Publication: The Star Issued: Date: 2004-10-18 Reporter: Christelle Terreblanche

Zuma has Only Himself to Blame, says Leon

 

Publication 

The Star

Date 2004-10-18

Reporter

Christelle Terreblanche

Web Link

www.iol.co.za

 

The leader of the official opposition has weighed into the Schabir Shaik trial by suggesting that Deputy President Jacob Zuma could have cleared his name already.

Democratic Alliance leader Tony Leon also said Zuma should be charged if any new evidence emerges in the trial.

Addressing the Northern Cape DA congress on Sunday, Leon said the justice system was on trial in Durban along with Shaik.

"If the cabinet is upset that the media is speculating about allegations against Zuma, that is too bad," Leon said.

"The deputy president and the government have only themselves to blame. If Zuma is innocent then he should immediately have sued the National Prosecuting Authority and the relevant media," Leon said.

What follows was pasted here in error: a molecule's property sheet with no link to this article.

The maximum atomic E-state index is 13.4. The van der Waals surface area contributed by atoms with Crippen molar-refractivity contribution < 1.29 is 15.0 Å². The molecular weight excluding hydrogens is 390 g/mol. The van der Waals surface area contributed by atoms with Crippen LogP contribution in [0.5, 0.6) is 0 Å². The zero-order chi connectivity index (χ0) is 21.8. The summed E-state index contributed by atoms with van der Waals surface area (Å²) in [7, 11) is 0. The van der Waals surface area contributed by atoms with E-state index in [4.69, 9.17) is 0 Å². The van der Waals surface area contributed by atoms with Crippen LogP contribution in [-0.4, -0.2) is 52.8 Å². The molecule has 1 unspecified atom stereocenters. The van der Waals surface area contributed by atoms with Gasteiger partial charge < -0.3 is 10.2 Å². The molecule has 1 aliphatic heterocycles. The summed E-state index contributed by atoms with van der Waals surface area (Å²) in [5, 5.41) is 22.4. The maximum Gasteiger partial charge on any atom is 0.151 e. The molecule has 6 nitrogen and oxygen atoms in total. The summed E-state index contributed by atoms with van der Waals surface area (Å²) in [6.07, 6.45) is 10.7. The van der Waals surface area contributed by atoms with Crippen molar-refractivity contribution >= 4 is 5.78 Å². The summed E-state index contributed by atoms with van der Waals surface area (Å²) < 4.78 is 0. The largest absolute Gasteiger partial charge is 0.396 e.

Leon said this is what he did when a New National Party politician once accused him of potential criminal activity "and the matter was put to rest very quickly".

Although Zuma is not on trial, his name appears on every page in the charge sheet against Shaik.

"There were also other steps that could have been taken. President Thabo Mbeki was requested to widen the terms of reference of the Hefer Commission to include allegations of corruption involving Zuma. He did not," Leon continued.

"The deputy president himself could have given evidence to that commission in order to clear his name. He did not."

Zuma did, however, successfully lay a complaint with the public protector against former NPA head Bulelani Ngcuka and former justice minister Penuell Maduna for saying there was a prima facie case of corruption against him, but not enough evidence to prosecute him.

Leon argued that it was seldom that one party in an alleged bribery case was charged and the other not. "We are left to conclude that political pressure may have been applied.

"It is therefore no use for the cabinet to complain that the deputy president is being tried by the media when the government itself made sure he would not have any other kind of trial.

"The cabinet should worry more about applying its code of conduct to its members.

Sparks are expected to fly today when a former employee of Shaik's gives evidence.

With acknowledgements to Christelle Terreblanche and The Star.